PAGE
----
In addition to directly alleging a quid pro quo that was well-known within the administration, Sondland’s testimony undercut Trump’s claims in another, quieter way. At several points in his testimony, he suggested it was only the announcement of investigations that was a priority for the White House.

House Intelligence Committee Chairman Adam B. Schiff (D-Calif.) asked Sondland at one point to clarify the outline of the quid pro quo.

“He had to get those two investigations if that official act was going to take place,” Schiff said.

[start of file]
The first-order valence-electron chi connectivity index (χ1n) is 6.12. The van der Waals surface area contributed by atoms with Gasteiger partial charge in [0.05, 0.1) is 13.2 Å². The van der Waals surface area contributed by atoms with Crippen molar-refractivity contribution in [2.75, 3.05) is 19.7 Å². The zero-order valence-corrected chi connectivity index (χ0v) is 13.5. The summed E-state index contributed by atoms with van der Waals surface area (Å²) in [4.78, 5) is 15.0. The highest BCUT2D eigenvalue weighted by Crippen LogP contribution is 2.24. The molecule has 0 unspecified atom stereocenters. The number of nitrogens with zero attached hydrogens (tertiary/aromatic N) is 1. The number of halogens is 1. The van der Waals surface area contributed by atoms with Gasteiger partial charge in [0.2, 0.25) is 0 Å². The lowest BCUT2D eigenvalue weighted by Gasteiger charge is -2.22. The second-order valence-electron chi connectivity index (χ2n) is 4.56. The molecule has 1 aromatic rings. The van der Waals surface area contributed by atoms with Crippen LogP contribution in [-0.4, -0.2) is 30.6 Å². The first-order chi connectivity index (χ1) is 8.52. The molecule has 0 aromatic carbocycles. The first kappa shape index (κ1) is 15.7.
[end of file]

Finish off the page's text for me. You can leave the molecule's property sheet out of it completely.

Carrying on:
“Correct,” Sondland replied. “He had to announce the investigations. He didn’t actually have to do them, as I understood it.”

Later, Daniel Goldman, counsel for the House Democrats, pressed Sondland on the point.

“You understood that in order to get that White House meeting that you wanted President Zelensky to have and that President Zelensky desperately wanted to have,” Goldman said, “that Ukraine would have to initiate these two investigations. Is that right?”

“Well, they would have to announce that they were going to do it,” Sondland replied.

“Right, because they — because Giuliani and President Trump didn’t actually care if they did them, right?” Goldman asked.

“I never heard, Mr. Goldman, anyone say that the investigations had to start or had to be completed,” Sondland said. “The only thing I heard from Mr. Giuliani or otherwise was that they had to be announced in some form. And that form kept changing.”